- Cook with olive oil and snack on nuts and seeds. These "healthy fats" also provide micronutrients. Limit olive oil to less than 4 tablespoons a day, and nuts/seeds to about a handful daily.
- Have meat just once a day or less. Replace red meat with fish or leaner options, like chicken or turkey. Keep red meat consumption to less than twice a week.
- Drink eight to 10 glasses of water daily.
Quarantine Cuisine: Easy Bean Soup
Dr. Jaclyn Albin, M.D., Director of the Culinary Medicine Program at UT Southwestern, provides a recipe for hearty soup that can be made from items in your "pandemic pantry" during COVID-19.
Following this eating pattern gives us adequate amounts of micronutrients that are linked with immune system health, such as:
- Zinc: Important for wound healing. Found in lean meats, seafood, milk, whole grains, beans, seeds, and nuts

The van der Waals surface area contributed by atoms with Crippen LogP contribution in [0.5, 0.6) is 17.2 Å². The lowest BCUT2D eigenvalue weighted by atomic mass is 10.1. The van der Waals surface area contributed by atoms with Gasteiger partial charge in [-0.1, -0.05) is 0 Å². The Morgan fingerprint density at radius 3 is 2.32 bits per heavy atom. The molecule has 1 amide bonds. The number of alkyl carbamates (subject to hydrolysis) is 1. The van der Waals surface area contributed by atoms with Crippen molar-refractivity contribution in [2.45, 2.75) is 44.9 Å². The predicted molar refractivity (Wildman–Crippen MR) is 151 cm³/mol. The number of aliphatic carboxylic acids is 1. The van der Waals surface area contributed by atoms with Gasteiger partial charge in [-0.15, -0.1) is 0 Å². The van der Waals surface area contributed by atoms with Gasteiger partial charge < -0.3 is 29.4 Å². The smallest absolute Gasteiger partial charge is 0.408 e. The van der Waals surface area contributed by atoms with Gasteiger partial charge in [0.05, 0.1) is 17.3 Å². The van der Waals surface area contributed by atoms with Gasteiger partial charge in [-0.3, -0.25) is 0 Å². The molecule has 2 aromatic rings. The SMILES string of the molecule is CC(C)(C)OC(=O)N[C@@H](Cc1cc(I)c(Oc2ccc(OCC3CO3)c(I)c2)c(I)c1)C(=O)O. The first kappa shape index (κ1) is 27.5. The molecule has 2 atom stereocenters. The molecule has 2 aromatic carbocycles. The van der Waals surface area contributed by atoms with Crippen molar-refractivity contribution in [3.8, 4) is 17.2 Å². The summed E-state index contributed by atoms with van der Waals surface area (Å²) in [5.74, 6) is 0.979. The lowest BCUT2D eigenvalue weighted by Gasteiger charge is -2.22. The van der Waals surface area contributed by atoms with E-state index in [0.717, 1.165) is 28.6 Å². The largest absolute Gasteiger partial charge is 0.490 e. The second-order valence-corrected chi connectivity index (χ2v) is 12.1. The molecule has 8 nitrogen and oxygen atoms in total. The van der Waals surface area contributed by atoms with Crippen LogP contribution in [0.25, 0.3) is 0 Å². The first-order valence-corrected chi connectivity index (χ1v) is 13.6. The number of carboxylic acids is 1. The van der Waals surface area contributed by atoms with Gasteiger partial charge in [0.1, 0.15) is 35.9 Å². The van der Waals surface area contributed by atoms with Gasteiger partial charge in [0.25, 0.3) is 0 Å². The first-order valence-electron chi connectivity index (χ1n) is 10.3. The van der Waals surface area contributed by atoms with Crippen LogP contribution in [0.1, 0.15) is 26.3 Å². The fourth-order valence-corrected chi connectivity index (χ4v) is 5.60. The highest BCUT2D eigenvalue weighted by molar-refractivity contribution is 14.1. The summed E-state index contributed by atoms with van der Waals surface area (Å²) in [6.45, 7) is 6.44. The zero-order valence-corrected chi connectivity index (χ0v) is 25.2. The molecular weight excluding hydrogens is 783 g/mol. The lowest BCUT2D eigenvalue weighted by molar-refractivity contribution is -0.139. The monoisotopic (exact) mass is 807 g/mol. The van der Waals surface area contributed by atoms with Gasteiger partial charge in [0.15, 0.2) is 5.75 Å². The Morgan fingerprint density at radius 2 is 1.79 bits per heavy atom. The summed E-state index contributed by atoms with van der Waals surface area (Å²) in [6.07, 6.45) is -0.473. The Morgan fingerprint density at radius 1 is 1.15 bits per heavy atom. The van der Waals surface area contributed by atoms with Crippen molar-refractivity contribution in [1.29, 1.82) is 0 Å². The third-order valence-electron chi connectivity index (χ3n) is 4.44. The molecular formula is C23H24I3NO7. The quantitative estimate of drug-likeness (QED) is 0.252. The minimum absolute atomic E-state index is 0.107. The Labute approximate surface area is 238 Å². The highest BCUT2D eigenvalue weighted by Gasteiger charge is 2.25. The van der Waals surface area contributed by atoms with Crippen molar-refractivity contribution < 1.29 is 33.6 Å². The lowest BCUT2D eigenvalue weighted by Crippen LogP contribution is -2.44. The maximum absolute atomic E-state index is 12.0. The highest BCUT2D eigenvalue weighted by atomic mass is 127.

- Iron: Aids in non-specific immunity, the body’s first line of defense. Found in lentils, spinach, tofu, and white beans
- Vitamin A: Helps regulate our immune response. Found in sweet potatoes, carrots, red bell pepper, spinach, black-eye peas, and mango
- Vitamin C: Helps protect cells from oxidative stress, which is a product of infection or chronic inflammation. Found in broccoli, cantaloupe, kale, oranges, strawberries, tomatoes, guava, and lychee
- Vitamin E: Also helps defend against oxidative stress. Found in nuts, seeds, wheat germ, green leafy vegetables, avocado, and shrimp
- Vitamin B6: Supports more efficient reactions between different parts of our immune system. Found in green vegetables, chickpeas, and cold-water fish such as tuna or salmon
How to eat a balanced diet during the pandemic
Physically apart, together at heart. Nearly every culture associates meal times with togetherness. Thanks to video call services like Zoom, Skype, or Facetime, we can still convene, shelter-in-place-style, to virtually prepare and enjoy meals together. Several of our medical students and internal teams do this weekly to stay connected.